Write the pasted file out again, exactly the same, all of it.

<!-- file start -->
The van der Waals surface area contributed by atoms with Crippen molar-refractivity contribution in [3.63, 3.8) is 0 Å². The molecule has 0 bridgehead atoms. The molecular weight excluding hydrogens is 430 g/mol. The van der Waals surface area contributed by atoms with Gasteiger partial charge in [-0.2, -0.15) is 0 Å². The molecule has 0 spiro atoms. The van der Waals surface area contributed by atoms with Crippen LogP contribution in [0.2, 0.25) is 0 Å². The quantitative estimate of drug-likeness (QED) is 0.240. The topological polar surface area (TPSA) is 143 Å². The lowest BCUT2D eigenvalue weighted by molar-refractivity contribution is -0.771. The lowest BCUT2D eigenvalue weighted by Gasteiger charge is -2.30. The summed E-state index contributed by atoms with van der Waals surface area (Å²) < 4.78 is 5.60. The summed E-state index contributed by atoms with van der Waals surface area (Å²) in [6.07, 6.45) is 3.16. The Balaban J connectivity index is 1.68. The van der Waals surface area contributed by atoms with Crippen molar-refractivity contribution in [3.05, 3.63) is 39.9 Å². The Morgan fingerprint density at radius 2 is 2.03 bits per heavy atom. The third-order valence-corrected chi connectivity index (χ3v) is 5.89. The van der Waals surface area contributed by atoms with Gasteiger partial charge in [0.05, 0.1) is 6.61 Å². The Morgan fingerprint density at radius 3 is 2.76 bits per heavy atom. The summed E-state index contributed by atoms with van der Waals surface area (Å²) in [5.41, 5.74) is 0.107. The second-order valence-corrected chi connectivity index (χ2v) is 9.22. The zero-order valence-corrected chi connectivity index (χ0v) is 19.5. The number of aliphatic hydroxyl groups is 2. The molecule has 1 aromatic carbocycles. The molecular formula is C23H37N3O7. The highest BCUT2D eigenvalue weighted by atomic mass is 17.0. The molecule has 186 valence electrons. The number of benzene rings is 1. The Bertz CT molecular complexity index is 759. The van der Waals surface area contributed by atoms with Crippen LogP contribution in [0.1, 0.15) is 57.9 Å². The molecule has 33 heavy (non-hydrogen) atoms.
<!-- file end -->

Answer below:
The van der Waals surface area contributed by atoms with Crippen molar-refractivity contribution in [3.63, 3.8) is 0 Å². The molecule has 0 bridgehead atoms. The molecular weight excluding hydrogens is 430 g/mol. The van der Waals surface area contributed by atoms with Gasteiger partial charge in [-0.2, -0.15) is 0 Å². The molecule has 0 spiro atoms. The van der Waals surface area contributed by atoms with Crippen LogP contribution in [0.2, 0.25) is 0 Å². The quantitative estimate of drug-likeness (QED) is 0.240. The topological polar surface area (TPSA) is 143 Å². The lowest BCUT2D eigenvalue weighted by molar-refractivity contribution is -0.771. The lowest BCUT2D eigenvalue weighted by Gasteiger charge is -2.30. The summed E-state index contributed by atoms with van der Waals surface area (Å²) < 4.78 is 5.60. The summed E-state index contributed by atoms with van der Waals surface area (Å²) in [6.07, 6.45) is 3.16. The Balaban J connectivity index is 1.68. The van der Waals surface area contributed by atoms with Crippen molar-refractivity contribution in [3.05, 3.63) is 39.9 Å². The Morgan fingerprint density at radius 2 is 2.03 bits per heavy atom. The third-order valence-corrected chi connectivity index (χ3v) is 5.89. The van der Waals surface area contributed by atoms with Gasteiger partial charge in [0.05, 0.1) is 6.61 Å². The Morgan fingerprint density at radius 3 is 2.76 bits per heavy atom. The summed E-state index contributed by atoms with van der Waals surface area (Å²) in [5.41, 5.74) is 0.107. The second-order valence-corrected chi connectivity index (χ2v) is 9.22. The zero-order valence-corrected chi connectivity index (χ0v) is 19.5. The number of aliphatic hydroxyl groups is 2. The molecule has 1 aromatic carbocycles. The molecular formula is C23H37N3O7. The highest BCUT2D eigenvalue weighted by atomic mass is 17.0. The molecule has 186 valence electrons. The number of benzene rings is 1. The Bertz CT molecular complexity index is 759. The van der Waals surface area contributed by atoms with Crippen LogP contribution in [0.1, 0.15) is 57.9 Å². The molecule has 33 heavy (non-hydrogen) atoms.